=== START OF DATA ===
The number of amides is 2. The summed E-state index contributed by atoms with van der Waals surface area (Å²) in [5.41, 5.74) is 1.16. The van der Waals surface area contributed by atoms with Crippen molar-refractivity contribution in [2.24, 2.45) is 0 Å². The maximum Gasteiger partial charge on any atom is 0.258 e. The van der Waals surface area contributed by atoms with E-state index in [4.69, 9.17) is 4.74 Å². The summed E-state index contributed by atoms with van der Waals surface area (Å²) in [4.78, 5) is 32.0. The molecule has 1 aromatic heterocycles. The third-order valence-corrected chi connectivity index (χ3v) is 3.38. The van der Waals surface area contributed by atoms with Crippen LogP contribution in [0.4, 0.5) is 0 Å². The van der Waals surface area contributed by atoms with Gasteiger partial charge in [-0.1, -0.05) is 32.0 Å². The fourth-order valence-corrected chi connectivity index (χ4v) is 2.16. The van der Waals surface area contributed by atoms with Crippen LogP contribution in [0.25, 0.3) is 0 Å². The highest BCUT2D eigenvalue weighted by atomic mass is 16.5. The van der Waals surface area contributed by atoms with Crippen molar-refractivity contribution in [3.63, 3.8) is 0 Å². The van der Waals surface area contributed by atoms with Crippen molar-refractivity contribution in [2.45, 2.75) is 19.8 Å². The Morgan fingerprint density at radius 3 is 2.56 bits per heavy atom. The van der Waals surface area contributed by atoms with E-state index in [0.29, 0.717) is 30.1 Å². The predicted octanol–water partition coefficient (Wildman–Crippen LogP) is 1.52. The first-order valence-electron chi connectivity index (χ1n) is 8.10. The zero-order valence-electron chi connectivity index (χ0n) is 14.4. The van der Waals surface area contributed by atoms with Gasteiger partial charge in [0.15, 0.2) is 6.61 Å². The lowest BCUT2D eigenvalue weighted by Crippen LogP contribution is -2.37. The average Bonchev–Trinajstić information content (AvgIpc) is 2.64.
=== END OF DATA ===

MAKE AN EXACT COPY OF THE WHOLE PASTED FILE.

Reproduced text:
The number of amides is 2. The summed E-state index contributed by atoms with van der Waals surface area (Å²) in [5.41, 5.74) is 1.16. The van der Waals surface area contributed by atoms with Crippen molar-refractivity contribution in [2.24, 2.45) is 0 Å². The maximum Gasteiger partial charge on any atom is 0.258 e. The van der Waals surface area contributed by atoms with E-state index in [4.69, 9.17) is 4.74 Å². The summed E-state index contributed by atoms with van der Waals surface area (Å²) in [4.78, 5) is 32.0. The molecule has 1 aromatic heterocycles. The third-order valence-corrected chi connectivity index (χ3v) is 3.38. The van der Waals surface area contributed by atoms with Crippen LogP contribution in [0.4, 0.5) is 0 Å². The van der Waals surface area contributed by atoms with Gasteiger partial charge in [-0.1, -0.05) is 32.0 Å². The fourth-order valence-corrected chi connectivity index (χ4v) is 2.16. The van der Waals surface area contributed by atoms with Crippen LogP contribution in [0.25, 0.3) is 0 Å². The highest BCUT2D eigenvalue weighted by atomic mass is 16.5. The van der Waals surface area contributed by atoms with Crippen molar-refractivity contribution in [3.63, 3.8) is 0 Å². The van der Waals surface area contributed by atoms with Crippen molar-refractivity contribution in [2.45, 2.75) is 19.8 Å². The Morgan fingerprint density at radius 3 is 2.56 bits per heavy atom. The van der Waals surface area contributed by atoms with E-state index in [0.29, 0.717) is 30.1 Å². The predicted octanol–water partition coefficient (Wildman–Crippen LogP) is 1.52. The first-order valence-electron chi connectivity index (χ1n) is 8.10. The zero-order valence-electron chi connectivity index (χ0n) is 14.4. The van der Waals surface area contributed by atoms with Gasteiger partial charge in [0.15, 0.2) is 6.61 Å². The lowest BCUT2D eigenvalue weighted by Crippen LogP contribution is -2.37. The average Bonchev–Trinajstić information content (AvgIpc) is 2.64.